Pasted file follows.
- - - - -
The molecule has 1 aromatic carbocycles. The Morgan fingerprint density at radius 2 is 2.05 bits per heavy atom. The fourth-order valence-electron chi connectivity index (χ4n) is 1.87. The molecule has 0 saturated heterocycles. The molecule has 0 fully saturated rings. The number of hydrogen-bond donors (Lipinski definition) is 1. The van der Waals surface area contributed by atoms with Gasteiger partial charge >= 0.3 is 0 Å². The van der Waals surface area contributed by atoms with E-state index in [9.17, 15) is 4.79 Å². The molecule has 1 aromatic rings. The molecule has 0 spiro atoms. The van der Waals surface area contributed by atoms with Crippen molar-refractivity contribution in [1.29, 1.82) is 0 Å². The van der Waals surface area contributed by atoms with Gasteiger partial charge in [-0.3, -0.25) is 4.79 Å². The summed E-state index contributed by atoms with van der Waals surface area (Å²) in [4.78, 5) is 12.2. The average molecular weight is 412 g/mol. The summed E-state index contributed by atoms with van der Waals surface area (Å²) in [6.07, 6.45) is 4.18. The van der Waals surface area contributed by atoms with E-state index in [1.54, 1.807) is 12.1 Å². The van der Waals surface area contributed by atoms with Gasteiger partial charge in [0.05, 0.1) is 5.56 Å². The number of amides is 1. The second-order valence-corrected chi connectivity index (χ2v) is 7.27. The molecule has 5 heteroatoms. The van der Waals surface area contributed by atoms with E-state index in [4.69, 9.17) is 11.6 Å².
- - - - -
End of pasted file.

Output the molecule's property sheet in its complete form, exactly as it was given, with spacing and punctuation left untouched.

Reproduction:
The molecule has 1 aromatic carbocycles. The Morgan fingerprint density at radius 2 is 2.05 bits per heavy atom. The fourth-order valence-electron chi connectivity index (χ4n) is 1.87. The molecule has 0 saturated heterocycles. The molecule has 0 fully saturated rings. The number of hydrogen-bond donors (Lipinski definition) is 1. The van der Waals surface area contributed by atoms with Gasteiger partial charge >= 0.3 is 0 Å². The van der Waals surface area contributed by atoms with E-state index in [9.17, 15) is 4.79 Å². The molecule has 1 aromatic rings. The molecule has 0 spiro atoms. The van der Waals surface area contributed by atoms with Crippen molar-refractivity contribution in [1.29, 1.82) is 0 Å². The van der Waals surface area contributed by atoms with Gasteiger partial charge in [-0.3, -0.25) is 4.79 Å². The summed E-state index contributed by atoms with van der Waals surface area (Å²) in [4.78, 5) is 12.2. The average molecular weight is 412 g/mol. The summed E-state index contributed by atoms with van der Waals surface area (Å²) in [6.07, 6.45) is 4.18. The van der Waals surface area contributed by atoms with E-state index in [1.54, 1.807) is 12.1 Å². The van der Waals surface area contributed by atoms with Gasteiger partial charge in [0.05, 0.1) is 5.56 Å². The number of amides is 1. The second-order valence-corrected chi connectivity index (χ2v) is 7.27. The molecule has 5 heteroatoms. The van der Waals surface area contributed by atoms with E-state index in [4.69, 9.17) is 11.6 Å².